Friday, October 29, 2010

Fall Personal Project: Update 3

As promised today's post will be about some of the things I learned during the installation of Snort on my Ubuntu box. The things I learned are more about the process of the setup more than anything else and the correct order in which to run the installs. You have to love dependencies right? Let's get started.

Acquired Knowledge Bit #1: Client install over Server install
The client install went a little better for me on the Zino for one reason only, I have to install a second NIC. On the Zino that is an issue because of it's form factor and the lack of a second ethernet port. I used the Cisco 300M USB to RJ45 adapter. This functions as a second NIC. Although all the documentation I read said that this would work hands down on the server install, I could only get it to work easily in the client install of ubuntu. This is not to say it will not work, just that I could not get it to work in a reasonable amount of time. On the client install the process was simple. I plugged it in, scanned for new hardware, and let the updater download and install the drivers. This was my primary reason for sticking with the client install over the server install. Installation on the Zino was nice, fast, and easy.

Acquired Knowledge Bit #2: LAMP, Package Manager, and apt-get
The nice thing about a server install for the ubuntu distro is that it comes ready to install LAMP. In fact it's a toggle option during package selection. For those of you who do not know LAMP is an acronym for Linux Apache MySQL PhP. The four basic packages which will accomplish most anything. On the client this is not an option but the installation of the necessary components can be run after the OS is running. If you want a decent install guide, there's an app...un site for that...head over to to get some guidance. Now here is what I learned in my post install LAMP, nothing works quite right unless you learn to love the apt-get command. Learn to use this over the package manager in the GUI. The command is faster, easier to script and chain, and leaves nothing to question. I found that the feedback from the terminal session was more informative than that of the GUI. Stick to apt-get install, you will be thankful.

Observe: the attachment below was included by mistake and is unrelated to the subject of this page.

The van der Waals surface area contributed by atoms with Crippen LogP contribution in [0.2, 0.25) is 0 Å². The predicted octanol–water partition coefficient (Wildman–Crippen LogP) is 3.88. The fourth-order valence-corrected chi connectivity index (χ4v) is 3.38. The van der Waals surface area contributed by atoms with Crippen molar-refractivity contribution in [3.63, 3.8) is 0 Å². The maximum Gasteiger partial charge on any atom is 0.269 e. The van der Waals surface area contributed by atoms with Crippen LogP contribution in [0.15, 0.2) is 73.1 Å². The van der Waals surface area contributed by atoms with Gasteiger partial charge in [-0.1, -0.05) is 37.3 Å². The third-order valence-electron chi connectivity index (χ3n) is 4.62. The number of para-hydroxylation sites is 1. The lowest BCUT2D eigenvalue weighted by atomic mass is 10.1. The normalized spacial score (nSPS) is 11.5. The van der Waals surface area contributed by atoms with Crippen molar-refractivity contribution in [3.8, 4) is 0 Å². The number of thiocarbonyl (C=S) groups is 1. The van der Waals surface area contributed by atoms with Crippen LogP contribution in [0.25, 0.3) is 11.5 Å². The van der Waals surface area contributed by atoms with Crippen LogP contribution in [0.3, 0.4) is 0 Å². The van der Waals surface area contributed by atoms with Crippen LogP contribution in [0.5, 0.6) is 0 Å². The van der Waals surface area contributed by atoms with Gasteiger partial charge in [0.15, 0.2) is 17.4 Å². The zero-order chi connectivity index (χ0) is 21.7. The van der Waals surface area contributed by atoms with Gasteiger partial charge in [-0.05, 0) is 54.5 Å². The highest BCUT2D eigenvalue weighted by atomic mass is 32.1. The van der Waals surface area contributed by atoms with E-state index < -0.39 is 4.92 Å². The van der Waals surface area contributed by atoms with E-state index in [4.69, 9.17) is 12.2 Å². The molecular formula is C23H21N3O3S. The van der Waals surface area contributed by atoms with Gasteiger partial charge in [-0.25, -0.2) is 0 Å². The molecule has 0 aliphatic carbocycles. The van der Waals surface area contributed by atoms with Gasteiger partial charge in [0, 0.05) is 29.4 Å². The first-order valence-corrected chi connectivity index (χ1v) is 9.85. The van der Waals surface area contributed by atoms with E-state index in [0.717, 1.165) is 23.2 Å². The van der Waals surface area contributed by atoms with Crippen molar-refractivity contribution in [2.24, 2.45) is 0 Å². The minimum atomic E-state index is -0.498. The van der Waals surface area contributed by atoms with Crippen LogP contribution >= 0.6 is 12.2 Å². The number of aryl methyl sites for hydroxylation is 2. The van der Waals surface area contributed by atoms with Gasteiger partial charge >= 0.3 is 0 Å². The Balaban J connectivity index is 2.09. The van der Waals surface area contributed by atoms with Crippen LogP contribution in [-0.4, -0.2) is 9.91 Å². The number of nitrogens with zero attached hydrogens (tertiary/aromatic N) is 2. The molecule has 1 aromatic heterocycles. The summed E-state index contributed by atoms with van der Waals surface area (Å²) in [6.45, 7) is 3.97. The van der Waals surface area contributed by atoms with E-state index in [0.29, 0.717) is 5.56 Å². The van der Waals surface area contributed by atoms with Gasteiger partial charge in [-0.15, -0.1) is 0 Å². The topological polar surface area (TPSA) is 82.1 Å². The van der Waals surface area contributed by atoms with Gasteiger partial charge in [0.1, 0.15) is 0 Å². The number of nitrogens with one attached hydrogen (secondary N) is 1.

Acquired Knowledge Bit #3: LAPM 
LAMP should really be called LAPM. The order matters. I like to make sure things are working. Apache 2.0 first. Be sure to check the browser first to make sure the host is responding on that port and that you can see the default index.html page in your browser. PHP is second. This is critical in my opinion. Installing PHP next will allow you to make sure that it is working and that you can install the necessary tools you will need to maintain your MySQLDB, mainly phpmyadmin. Even if you are missing some dependencies, you will want to follow Apache with PHP. Next you will want to create the phpinfo.php page with the following code:

This will show you all the php configurations you have running. A great tool to use when trying to install LAMP (LAPM).  Call this page (phpinfo.php or whatever you called it) in your browser. This will verify that Apache and PHP are talking and that you have PHP installed correctly.

MySQL deserves it's own time, so I will talk about that in the next installment as well as setting the snort.conf file and some of the pitfalls I learned there as well. So in the meantime have a great one!

Friday, October 22, 2010

Fall Personal Project: Update 2

And working!....The Snort home project is a success. At least the setup and configuration of the project is a success. I have not tried to mess with the rules yet, but I will get there. I'm sidetracked at the moment by a layoff, contract work, classes, and job hunting. Honestly I'm surprised I got any of it done at all.

All said and done this is pretty sweet, and I would like to thank the guys at the snort forums and on the snort mailing list for all the help. I would also like to thank the guide writer for the in depth guide. 

Here is a list of the equipment I used: 
1. Dell Zino (aka Inspirion 400)
2. 1 Router (any type with a built in switch)
3. 1 unmanaged hub or a switch which you can set as a repeater (I used a Netgear DS108)
3. 1 Cisco USB to Ethernet dongle (USB 300M)
4. Ubuntu 10.4 or higher
5. UTP patch cables
6. 1 UPS for the networking equipment.

I will go through the configuration in an upcoming post, but needless to say it does work. There are some tricks I learned outside of the guide which will help along the way.

Here some photos of the setup all completed:

I have cleared the DB several times and started traffic over and it is working like a charm. The next post will cover the guide, software installs, and getting LAMP running.